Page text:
What is stock?

Journal Entry: Wed Oct 13, 2010, 2:14 AM
One of the many purposes of this group is to provide you with an educational resource to help guide you along the way to successfully contributing to the deviantART Stock Project.

:star:  What is microstock?

First, let's break it down.

micro (payment) {small, i.e. low cost}  + stock {off the shelf, i.e. ready to use images and graphics} (photography)

Microstock is different from traditional stock photography in many ways:

:bulletblue:  There is a vast resource available of stock images on almost any subject, and it's very easy to find what you need.

:bulletblue:  Images are sold at very low price -- just a few dollars with clear information about the type of copyright and appropriate licensing included in each sale.

:bulletblue:  Images are sourced from the general public, amateurs and professional photographers, designers and illustrators –- anyone can contribute.

So with that in mind, we've put together a handy guide of information & resources for you to refer to in order to set the context for participation in commercial stock either as a user or as someone who hopes to produce stock.

:star:  What is a royalty free image?

A royalty free image means that the price of the image is the same no matter how long you use the image for or how many prints you require. Thus, when you buy an image under a royalty free license, you can use this image without a time limit and as many times as you like, provided it is for the same client, campaign or project.

:star:  Equipment counts

Most stock consists of photographs. But as you can see by going through the collections at  stockproject.fotolia.com, illustrations, vectors, backgrounds and textures are also part of a microstock offering.  For photographs, the bar is set pretty high at professional or pro-am levels in terms of equipment, quality and file sizes.  For illustrations a good scanner is required and you should start with simple line work without textures.  Obviously, you'll also need a way to transfer your work onto the Internet.  

For people who use stock, sometimes all you need is to simply download an image to place the work into a PowerPoint presentation or into a document.  But for those who enjoy photomanipulation and other digital art techniques, stock file sizes will require a good processor and good image software.

You'll need to get your hands on some image editing software to assist you with this. Adobe Photoshop and Apple Aperature are very popular, however there is also an abundance of free alternatives.

:star:  Choose your subjects

Think about what subject matters are the most likely to be used frequently by different customer groups.  This doesn’t mean making images that fit everyone’s needs.  But the subject of the images should be thought through to fit specific needs that seem likely. Think about what you already have access to, and what is going to sell well.  Look at the major categories on stockproject.fotolia.com or at other stock sites and take a look at the lead image results in those categories to get a good feel for what sells.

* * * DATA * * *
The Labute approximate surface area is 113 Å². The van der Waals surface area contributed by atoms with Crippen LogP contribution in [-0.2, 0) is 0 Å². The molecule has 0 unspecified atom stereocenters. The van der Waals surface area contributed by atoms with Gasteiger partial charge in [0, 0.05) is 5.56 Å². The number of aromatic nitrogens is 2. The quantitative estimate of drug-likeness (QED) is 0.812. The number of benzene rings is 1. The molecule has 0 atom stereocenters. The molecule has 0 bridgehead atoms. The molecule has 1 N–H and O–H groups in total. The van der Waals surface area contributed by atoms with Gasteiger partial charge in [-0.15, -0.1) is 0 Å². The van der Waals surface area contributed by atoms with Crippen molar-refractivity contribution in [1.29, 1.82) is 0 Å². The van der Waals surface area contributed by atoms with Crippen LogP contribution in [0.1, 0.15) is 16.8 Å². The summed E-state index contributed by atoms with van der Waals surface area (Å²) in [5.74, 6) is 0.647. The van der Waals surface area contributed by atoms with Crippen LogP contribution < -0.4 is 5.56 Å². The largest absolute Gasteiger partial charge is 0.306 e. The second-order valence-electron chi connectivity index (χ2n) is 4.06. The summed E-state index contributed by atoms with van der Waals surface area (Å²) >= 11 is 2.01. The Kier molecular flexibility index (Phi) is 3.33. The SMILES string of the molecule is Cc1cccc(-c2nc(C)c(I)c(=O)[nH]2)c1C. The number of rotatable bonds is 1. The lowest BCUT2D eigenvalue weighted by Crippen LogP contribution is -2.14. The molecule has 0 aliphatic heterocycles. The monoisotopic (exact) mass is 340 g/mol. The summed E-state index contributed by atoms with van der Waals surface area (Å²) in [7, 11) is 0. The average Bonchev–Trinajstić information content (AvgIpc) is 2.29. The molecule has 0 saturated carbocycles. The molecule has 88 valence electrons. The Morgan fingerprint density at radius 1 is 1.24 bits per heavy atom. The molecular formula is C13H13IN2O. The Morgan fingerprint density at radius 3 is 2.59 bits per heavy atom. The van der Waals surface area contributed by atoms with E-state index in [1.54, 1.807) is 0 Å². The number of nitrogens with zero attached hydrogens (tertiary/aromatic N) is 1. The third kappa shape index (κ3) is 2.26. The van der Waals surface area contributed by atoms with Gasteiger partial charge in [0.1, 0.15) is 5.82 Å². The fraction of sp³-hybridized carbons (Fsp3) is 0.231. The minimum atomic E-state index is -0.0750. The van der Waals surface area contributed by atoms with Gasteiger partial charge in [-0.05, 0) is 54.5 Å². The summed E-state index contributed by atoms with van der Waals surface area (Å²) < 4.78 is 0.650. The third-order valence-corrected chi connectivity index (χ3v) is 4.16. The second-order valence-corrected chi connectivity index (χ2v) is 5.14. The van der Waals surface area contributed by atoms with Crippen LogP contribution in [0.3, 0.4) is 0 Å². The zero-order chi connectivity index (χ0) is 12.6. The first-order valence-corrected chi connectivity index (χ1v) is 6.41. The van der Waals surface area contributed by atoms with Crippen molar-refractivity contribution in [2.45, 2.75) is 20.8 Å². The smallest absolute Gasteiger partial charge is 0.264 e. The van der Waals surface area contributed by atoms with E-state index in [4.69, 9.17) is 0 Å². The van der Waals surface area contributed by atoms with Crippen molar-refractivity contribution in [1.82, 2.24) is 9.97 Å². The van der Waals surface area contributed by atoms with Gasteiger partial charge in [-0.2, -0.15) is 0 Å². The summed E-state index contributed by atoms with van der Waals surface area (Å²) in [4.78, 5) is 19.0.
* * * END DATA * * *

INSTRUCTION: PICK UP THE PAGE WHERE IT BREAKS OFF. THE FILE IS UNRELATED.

You never really know what people will want to use and what they will be searching for.  That is why successful microstock offerings contain very deep catalogs of millions of image choices - - essentially the more the merrier as long as there is functional search.

:star:  Rights matter

Stock results in a third person using the stock image for all kinds of publications and applications.  There are a variety of licenses used.  They break down what you can do with an image.  The more the user wants to do in terms of commercial exploitation, the higher the price of the license.  But it all starts with one basic principal - - the person making the stock must be able to transfer the rights to a user.  In practical terms that means:

:bulletblue:  Yours! You must be the copyright owner of the images you submit.

:bulletblue:  Released. Make sure that you have all the appropriate documentation in place, i.e. a signed model release if you use people.

:bulletblue:  Don’t put into the image any trademarks or billboards or business names.

For people using stock, read the license for the image to make sure you can use the resulting project the way you intend to use it.  For example, stock agreements can limit the number of items you can make using the image as product packaging.


Here are some excellent tutorials that provide you with all you need to know about in order to shoot and prepare quality stock.

:bulletblue:  How to shoot stock tutorial by mjranum-stock

:bulletblue:  Guide to Stock - Part 1 by AttempteStock

:star:  Have you found any helpful tutorials on preparing stock? Let us know and we'll update our listing!

Visit the dA Stock Project w/ Fotolia